Gasoline prices in U.S. likely to hit season high

Crude oil prices closed above $90 a barrel for the first time in two years, raising the likelihood that U.S. gasoline prices will reach an average of $3 a gallon for the first Christmas ever.

California already far surpassed that point this season — the average pump price was $3.28 Wednesday, according to the U.S. Energy Department. Experts said it’s heading for $4 and more in parts of the state.

The rising gas prices have experts worried about how the slow-recovering economy could be affected.

“Higher fuel prices mean that you have less available to spend on everything else,” said Nancy Sidhu, chief economist for the Los Angeles County Economic Development Corp. “To the extent that incomes are constrained, it really creates a tough time. You will spend more on gasoline, but at the expense of what else?”


Drivers said a continuing rise in prices could be devastating.

“A gasoline price spike now would be even worse than it was back in 2008,” said Stephen Stone, a 48-year-old computer scientist from Norwalk, because “the economy was booming then and people could afford it more.”

Stone has already curbed his use of fossil fuels. He uses a Zap Zebra electric car for trips around town, but it has only a 40-mile range before needing a recharge. He uses a 2006 Town and Country van for longer drives.

“The economy is sputtering,” he said. “This is just going to be a double whammy on all of us.”


As of Wednesday, the national average was just 0.007 cents shy of $3, with experts saying it could head much higher.

“We have never seen gasoline prices this high at this time of year,” said Tom Kloza, chief oil analyst for the Oil Price Information Service, “and it’s setting us up for the second-highest spring of prices ever.”

The national and state averages are still far under the overall record — that was about $4.11 nationally and $4.59 in California in 2008, according to the U.S. Energy Department. But that was during the summer driving season when pump prices traditionally hit their heights.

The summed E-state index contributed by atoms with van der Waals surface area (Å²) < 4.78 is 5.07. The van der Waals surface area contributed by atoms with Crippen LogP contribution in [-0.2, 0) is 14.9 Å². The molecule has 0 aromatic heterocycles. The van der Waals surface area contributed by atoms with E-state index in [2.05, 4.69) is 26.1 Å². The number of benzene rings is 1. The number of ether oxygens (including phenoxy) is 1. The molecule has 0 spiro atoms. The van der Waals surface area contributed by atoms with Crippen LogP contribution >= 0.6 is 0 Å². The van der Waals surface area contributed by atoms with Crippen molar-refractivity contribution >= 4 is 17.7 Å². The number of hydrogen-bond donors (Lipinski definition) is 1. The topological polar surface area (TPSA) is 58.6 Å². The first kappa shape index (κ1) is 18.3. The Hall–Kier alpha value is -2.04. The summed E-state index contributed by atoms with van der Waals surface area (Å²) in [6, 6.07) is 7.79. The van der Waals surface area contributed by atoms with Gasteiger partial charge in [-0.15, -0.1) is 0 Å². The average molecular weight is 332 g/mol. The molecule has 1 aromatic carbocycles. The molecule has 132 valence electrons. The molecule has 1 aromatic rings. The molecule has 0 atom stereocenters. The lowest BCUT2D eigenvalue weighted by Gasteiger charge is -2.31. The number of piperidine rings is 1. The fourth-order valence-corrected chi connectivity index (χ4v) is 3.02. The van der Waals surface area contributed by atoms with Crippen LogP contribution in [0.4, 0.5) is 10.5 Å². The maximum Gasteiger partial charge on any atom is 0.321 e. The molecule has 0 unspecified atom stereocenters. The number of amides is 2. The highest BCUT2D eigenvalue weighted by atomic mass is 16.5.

“Prices typically rise during the summer driving season and drop after Labor Day,” according the weekly petroleum report from the Energy Department.

“However, 2010 has seen a reversal in this pattern. The national average price has risen by 30 cents a gallon since Labor Day, the largest increase over that period,” the report said, since weekly retail gasoline price data started being tracked in 1990.

Fadel Gheit, senior energy analyst for Oppenheimer and Co., said that if current crude prices continue to rise, it could seriously damage recovery from the recession.

“I can only hope that we don’t see oil near $150 a barrel again,” Gheit said, “because that would absolutely crush the economy.”

But Gheit said there is reason for hope that it won’t head much higher, at least through 2011.


“We will be seeing more and more energy efficiency in vehicles, more and more hybrids and electric cars,” he said. “Investment in non-conventional sources of energy will increase.”

And he said the current higher prices could be the result of an artificial shortage.

“This increase in oil prices is not supported by fundamentals of supply and demand,” he said.

He said the lessening of the crude supply on the market occurred during one of the biggest oil gluts in history, when there was so much oil available that supertankers were being rented not to deliver it, but to store it.

Statistics released Wednesday from the Department of Energy seemed to support that conclusion. While U.S. oil supplies were reduced substantially by 5.3 million barrels in just the past week, they were 13.1 million barrels higher than they were during the same week in 2009.

“There is no oil shortage in the world right now,” Gheit said.

No matter what the underlying reason, the current high prices for gasoline come at a particularly bad time, economists said, with Americans finally spending more on holiday retail purchases and buying more big-ticket durable goods such as cars and SUVs.